From Logs to Lumber

So you might have been wondering what we did with the trees we cut down last fall.

The medium sized branches Papa Flannel cut up and used for fire wood in their wood burning boiler. The small unusable pieces we hauled out to the pond in the winter and tried to burn but the pieces were still too green. Burning FAIL.

Instead we added them to our brush pile behind the fence which is now the home to lots of critters. Which helps offset the homes we probably destroyed clearing out that brush for the fenced in yard so it all works out in the end. But trust me it was not fun hauling that big brush pile all over the place in the deep snow.

The big pieces we intended to use so they have been sitting on the driveway to our shed for the past year. We painted the ends to help keep them from rotting.

I refused to let them sit out there for another winter and finally started calling around for someone with a bandsaw. We could have taken them somewhere to be cut on a big table saw but using a bandsaw on site is ideal. Bandsaws have a thinner blade so there is less waste, are said to cut a straighter line, and you don’t have transport the heavy logs. The only downside is that bandsawing costs more but I found a local guy who does it on the side for a very reasonable price. Tow behind bandsaws like his cost roughly $10,000 so it’s understandable that is costs more. Plus he only charged us for the time the machine was running not the set up and take down time.

The bandsawer brought his father and Papa Flannel came out to help us move the heavy logs.

This part the cherry tree was pretty curved but it produced a surprising number of nice boards.

Check out the nifty hydraulic arm the bandsaw has! No wonder these things cost so much.

Now onto the largest piece of the black walnut. Look at the size of that thing!

For being such an old tree it was disappointing to see how little black there was. The oldest parts of the tree have the least amount of white whereas the younger branches are mostly white. The black center is desirable and the darker the color the better.

When we got the center Flannel Man had two 3″ slabs cut so he can make gun stocks out of them. I can’t even begin to tell you how excited he was about this.

This shot was taken while they were cutting that last log. The fine dust shows how little waste there is with each cut. Considering how many boards we got out those nine logs that is a small dust pile!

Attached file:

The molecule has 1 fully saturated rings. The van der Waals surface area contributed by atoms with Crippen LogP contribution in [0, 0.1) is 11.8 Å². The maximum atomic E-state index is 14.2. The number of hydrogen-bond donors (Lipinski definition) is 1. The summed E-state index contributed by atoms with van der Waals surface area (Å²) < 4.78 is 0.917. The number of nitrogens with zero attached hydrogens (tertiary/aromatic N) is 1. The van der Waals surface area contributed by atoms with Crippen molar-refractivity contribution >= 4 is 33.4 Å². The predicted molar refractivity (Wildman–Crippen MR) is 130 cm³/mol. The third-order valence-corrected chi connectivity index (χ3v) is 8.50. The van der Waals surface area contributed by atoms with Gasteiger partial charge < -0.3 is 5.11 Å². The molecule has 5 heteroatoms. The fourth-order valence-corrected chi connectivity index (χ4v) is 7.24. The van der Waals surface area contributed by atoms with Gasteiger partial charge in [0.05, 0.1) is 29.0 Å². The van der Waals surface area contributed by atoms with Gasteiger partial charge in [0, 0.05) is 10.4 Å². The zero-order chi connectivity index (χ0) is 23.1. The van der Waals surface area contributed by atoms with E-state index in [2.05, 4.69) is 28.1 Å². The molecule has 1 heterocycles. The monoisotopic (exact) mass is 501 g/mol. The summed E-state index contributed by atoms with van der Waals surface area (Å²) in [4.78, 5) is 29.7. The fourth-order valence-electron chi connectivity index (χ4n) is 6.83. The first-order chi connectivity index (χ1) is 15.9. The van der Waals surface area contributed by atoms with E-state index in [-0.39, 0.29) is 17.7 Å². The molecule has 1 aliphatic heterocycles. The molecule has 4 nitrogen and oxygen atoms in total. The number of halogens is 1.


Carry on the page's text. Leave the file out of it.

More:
As they try to get down to a wider part of the tree there are a few cuts with natural edges. They can be used as is (as they dry the bark will fall off) or you can have the ends cut to make them more useable. We just decided to have them cut while we had a bandsaw there to do it.

Look at all the lumber we got out of those logs! It’s hard to tell but that’s a four foot tall pile.

We ran out of 1″x2″ spacers so the bigger slabs are on the trailer for now.

And here’s the bark ends that won’t go to waste. Our co-workers were happy to take them for fire wood.

Now we just need to figure out how to dry it all! Sitting in our un-heated shed it would take close to 5 years to dry so we’re looking to dry them in a kiln. They would take 6 months to dry in a standard kiln and about a year to dry in a solar kiln. Solar kilns are preferred because the wood dries slower which causes less warping and splitting.

Like I said before Flannel Man plans to carves some gun stocks out of the 3″ black walnut pieces. I want to make some nightstands out of the cherry to match our cherry bed so I had some 2″ slabs cut for the legs. I also want to make a bench for our entry out of some of the black walnut pieces that have both black and white coloring. That tree was between 50-60 years old. It was there long before our house was built and had a huge presence in our back yard so I want it to have a presence in our house since we had to cut it down. I’m not sure what we’ll do with the rest of the lumber but we have at least a year to figure it out.

The whole process was really exciting to see board after board come out of those logs. It took 1 1/2 hours to cut everything so it only cost us $85. Considering all the nice lumber we got out of it I’d say that’s a good deal!

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3 Responses to “From Logs to Lumber”


  1. 1 jen October 18, 2010 at 1:27 pm

    Whoa! I think this is so cool! And for only $85, you’ve got some great wood to do projects with… I’ll be waiting (very patiently 🙂 ) to see how they all turn out!

  2. 2 Kyle October 18, 2010 at 3:21 pm

    Excellent post. I can’t wait to see the things you guys build out of all that beautiful lumber.

  3. 3 Roeshel October 28, 2010 at 11:22 pm

    That is so cool! I’ve never seen anything like that – I really enjoyed your post. I think it’s so neat that you have all of that wood and love your plans for it. Thanks for sharing your experience!


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This is the story of two twenty something newlyweds who are learning to adjust to life in their first house, a 1973 fixer-upper.
DIY Savings

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